I’m one of those people who visibly twitch at those supposedly clever online posts about how technology is killing our ability to socialize. You know, “We live in a society, dang nabbit, and you kids with your darn tootin’ Facebooks and Tweeters have forgotten how to hold proper conversations.”
Let’s be real. It’s not as if we were on the bus singing “Kumbaya” before cellphones, and no amount of technology has prevented anyone from attempting awkward, unwanted conversations—we learned that lesson with the advent of headphones.
I’m a freelance writer who travels from one state to the next, so a lot of my job connections aren’t in my own backyard; and beyond using the internet to keep my lights on, social media has become a way to keep in touch with loved ones. In college, it was how I talked with my long-distance girlfriend. Today, it’s how she sends me a pic of coffee creamer to make sure she’s getting the right brand. And if you need me to pull out my tear-jerking story about reconnecting with my nephews through Facebook, I will.
TL;DR: Get out of your feelings about me checking my phone.
Now that you’ve done that (hopefully), let’s talk about the sense of community social media has given me. Not that I wasn’t aware of the existence of black nerds, but when I go to conventions here in Minnesota, I can usually count them with just a couple of fingers. But with social media came a little thing called #28DaysOfBlackCosplay, and y’all, I’ve NEVER seen this many black costumed geeks in my LIFE!
But let’s backtrack for a minute. This hashtag isn’t what opened my eyes to black nerd culture. We’ve been in the media ... kiiiinda ... and I’d seen a couple of cosplay photos—usually in a shitty meme.
There’s a particular article I remember from 2013 written by a woman named Chaka Cumberbatch-Tinsley, otherwise known as “Princess Mentality Cosplay.” She’d apparently started a race war on Tumblr because she dared to dress up as Sailor Venus, who, gasp, isn’t black! As she wrote in her article:
My nose was too wide, lips were too big, I had a “face like a gorilla” and wasn’t suited for such a cute character, because I am black. My wig was too blonde, my wig wasn’t blonde enough, or, my wig was ghetto because I was making it ghetto, by being black and having it on my head.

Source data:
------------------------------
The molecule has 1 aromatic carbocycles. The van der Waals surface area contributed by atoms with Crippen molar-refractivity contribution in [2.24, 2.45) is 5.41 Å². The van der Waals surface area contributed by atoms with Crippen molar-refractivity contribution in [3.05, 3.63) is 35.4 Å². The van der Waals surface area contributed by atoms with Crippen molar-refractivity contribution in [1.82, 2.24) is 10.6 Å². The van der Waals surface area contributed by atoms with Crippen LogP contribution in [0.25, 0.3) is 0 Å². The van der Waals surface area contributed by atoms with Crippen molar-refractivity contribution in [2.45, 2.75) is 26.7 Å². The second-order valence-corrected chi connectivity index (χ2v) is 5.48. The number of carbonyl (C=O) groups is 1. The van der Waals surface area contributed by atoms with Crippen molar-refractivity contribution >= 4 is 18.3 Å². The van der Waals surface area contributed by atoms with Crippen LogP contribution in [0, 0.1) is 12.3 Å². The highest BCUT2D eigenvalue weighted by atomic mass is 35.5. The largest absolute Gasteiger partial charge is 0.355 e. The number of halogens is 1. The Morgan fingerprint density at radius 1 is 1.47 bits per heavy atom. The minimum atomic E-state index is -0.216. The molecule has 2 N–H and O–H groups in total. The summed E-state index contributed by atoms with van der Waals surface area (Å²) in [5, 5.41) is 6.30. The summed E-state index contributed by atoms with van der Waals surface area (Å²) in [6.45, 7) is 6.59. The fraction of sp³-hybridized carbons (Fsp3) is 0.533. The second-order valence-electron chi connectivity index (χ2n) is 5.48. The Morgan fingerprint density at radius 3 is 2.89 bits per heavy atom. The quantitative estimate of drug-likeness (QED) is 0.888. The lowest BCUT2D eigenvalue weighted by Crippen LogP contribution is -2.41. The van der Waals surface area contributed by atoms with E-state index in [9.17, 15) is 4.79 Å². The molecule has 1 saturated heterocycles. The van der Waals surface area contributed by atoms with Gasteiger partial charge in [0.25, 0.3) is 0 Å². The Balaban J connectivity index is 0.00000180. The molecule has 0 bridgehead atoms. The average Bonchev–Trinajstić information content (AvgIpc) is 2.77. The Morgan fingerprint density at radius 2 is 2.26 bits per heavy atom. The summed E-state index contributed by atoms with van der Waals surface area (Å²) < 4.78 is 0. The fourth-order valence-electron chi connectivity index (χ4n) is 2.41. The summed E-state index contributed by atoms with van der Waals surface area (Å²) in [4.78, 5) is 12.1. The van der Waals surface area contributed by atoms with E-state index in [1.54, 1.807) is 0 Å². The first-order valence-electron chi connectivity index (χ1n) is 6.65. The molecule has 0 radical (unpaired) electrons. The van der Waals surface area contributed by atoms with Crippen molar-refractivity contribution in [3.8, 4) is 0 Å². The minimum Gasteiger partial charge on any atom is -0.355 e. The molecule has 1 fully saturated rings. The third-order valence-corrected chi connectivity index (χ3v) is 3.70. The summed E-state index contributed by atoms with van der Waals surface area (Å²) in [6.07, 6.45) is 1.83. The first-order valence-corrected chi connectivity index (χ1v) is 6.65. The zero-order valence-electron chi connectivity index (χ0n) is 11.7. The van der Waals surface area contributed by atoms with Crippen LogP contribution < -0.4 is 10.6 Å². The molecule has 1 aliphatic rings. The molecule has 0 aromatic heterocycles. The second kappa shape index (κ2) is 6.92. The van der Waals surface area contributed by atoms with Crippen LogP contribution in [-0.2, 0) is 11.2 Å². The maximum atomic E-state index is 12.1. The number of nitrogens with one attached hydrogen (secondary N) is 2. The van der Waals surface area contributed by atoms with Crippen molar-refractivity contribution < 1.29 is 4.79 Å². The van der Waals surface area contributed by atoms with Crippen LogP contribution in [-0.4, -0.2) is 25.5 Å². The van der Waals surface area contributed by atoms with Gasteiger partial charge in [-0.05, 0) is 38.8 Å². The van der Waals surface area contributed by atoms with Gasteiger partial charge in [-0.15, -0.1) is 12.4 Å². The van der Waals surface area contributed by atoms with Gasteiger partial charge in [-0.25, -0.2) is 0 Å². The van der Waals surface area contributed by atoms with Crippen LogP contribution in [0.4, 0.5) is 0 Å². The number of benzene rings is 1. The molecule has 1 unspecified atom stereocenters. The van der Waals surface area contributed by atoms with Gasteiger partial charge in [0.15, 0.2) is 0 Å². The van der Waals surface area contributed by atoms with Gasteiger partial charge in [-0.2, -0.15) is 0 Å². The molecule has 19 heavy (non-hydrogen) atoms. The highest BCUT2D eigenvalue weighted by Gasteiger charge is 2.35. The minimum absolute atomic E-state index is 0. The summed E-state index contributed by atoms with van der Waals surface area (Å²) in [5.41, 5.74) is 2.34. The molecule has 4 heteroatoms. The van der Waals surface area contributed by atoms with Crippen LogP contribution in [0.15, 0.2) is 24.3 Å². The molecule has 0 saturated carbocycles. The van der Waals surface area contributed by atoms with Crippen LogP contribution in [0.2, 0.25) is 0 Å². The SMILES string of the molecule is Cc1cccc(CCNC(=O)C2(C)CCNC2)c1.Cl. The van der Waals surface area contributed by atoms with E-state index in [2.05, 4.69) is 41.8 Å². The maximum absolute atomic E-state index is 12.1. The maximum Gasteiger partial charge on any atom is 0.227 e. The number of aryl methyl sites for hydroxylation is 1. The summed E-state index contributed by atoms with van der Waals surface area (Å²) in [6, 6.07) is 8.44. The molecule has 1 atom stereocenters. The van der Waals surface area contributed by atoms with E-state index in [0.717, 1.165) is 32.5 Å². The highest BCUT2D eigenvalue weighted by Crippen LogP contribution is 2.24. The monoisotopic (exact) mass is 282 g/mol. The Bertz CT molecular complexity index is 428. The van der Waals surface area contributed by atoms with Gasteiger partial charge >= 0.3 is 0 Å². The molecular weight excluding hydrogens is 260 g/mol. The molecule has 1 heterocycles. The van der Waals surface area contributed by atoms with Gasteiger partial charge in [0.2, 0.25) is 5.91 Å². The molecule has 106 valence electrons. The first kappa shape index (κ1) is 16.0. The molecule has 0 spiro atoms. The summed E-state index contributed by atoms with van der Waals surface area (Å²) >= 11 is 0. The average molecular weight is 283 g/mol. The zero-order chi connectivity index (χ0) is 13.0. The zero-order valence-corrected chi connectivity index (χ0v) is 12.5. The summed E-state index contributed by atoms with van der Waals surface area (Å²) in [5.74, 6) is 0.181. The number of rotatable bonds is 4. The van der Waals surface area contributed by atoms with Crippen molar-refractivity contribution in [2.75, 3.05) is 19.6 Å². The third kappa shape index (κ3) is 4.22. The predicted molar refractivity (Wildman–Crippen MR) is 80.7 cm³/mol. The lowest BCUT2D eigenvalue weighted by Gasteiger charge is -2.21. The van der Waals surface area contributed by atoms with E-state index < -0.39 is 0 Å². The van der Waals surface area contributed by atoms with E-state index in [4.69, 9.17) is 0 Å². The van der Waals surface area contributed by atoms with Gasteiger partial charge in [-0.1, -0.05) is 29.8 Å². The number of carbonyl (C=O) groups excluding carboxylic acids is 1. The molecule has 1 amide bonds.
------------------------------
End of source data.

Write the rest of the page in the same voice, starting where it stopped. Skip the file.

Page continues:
I later used her article in a piece about my own battle against internet trolls, which, ironically, took place mere months after hers. I guess the anons had a hate convention in 2013? I can’t decide if that’s better or worse than the Blackface Chronicles of 2014 and beyond.
So I had knowledge of black cosplayers other than the handful at my local events, because we were busy trying to fend off Ghetto Ball Z comments while diving into debates on why painting your skin brown to be Michonne (portrayed by an actual person) isn’t the same as painting it blue to be a Na’vi (a fantasy creature from James Cameron).
Cosplay is about having fun, but black cosplayers were busy dealing with people who thought they were good ... for a black cosplayer (not meant to be racist, of course). Because that’s what we want to face after trying to find the right wig and pleated skirt: racism, you know, that thing we’re trying to get away from? Our geek space is supposed to be an escape, not a reminder.
The woman who wrote the article that launched a thousand racists and their “I’m not racist buuuuut ... ” counterparts had plans for 2015:
“It began as a sort of grassroots awareness campaign, and over time has started to become something of a rallying call-to-arms,” Cumberbatch-Tinsley told me in a recent conversation.
Her idea was to share black cosplay pictures all throughout February while using the hashtag #28DaysOfBlackCosplay (and yes, that month was chosen for a reason). With this movement, we were suddenly being featured on websites because of armor builds and flawless seams, not because Joe, the Dude With No Life Aspirations, decided to channel his bigoted ancestors by calling us monkeys.
“28DaysOfBlackCosplay isn’t about popularity,” Cumberbatch-Tinsley said. “It isn’t about how many followers you have. It isn’t about tenure, it isn’t about skill. It was designed to shine a light on black excellence in cosplay, to lift each other up and encourage each other.”
That’s not to say the insults stopped; oh no, this is the internet we’re talking about. There’s always gonna be a need for that cultural think piece, and trust me when I say I have my ban button at the ready, so stay out my mentions, Joe, and the same goes for the five lonely followers you have.
But for the first time, I was seeing black cosplayers in a predominantly positive, encouraging light, and that continues to be the case whenever February rolls around.
“As the years have gone on, this project has evolved in several different ways to meet the needs of the constantly growing black cosplay community,” Cumberbatch-Tinsley said. “But one thing that hasn’t changed is its core tenets: representation, community and positivity.”
Through Cumberbatch-Tinsley and this movement, I’ve learned a valuable lesson: As vital as it is to dismantle the negatives, we should never forget the importance of celebrating who we are.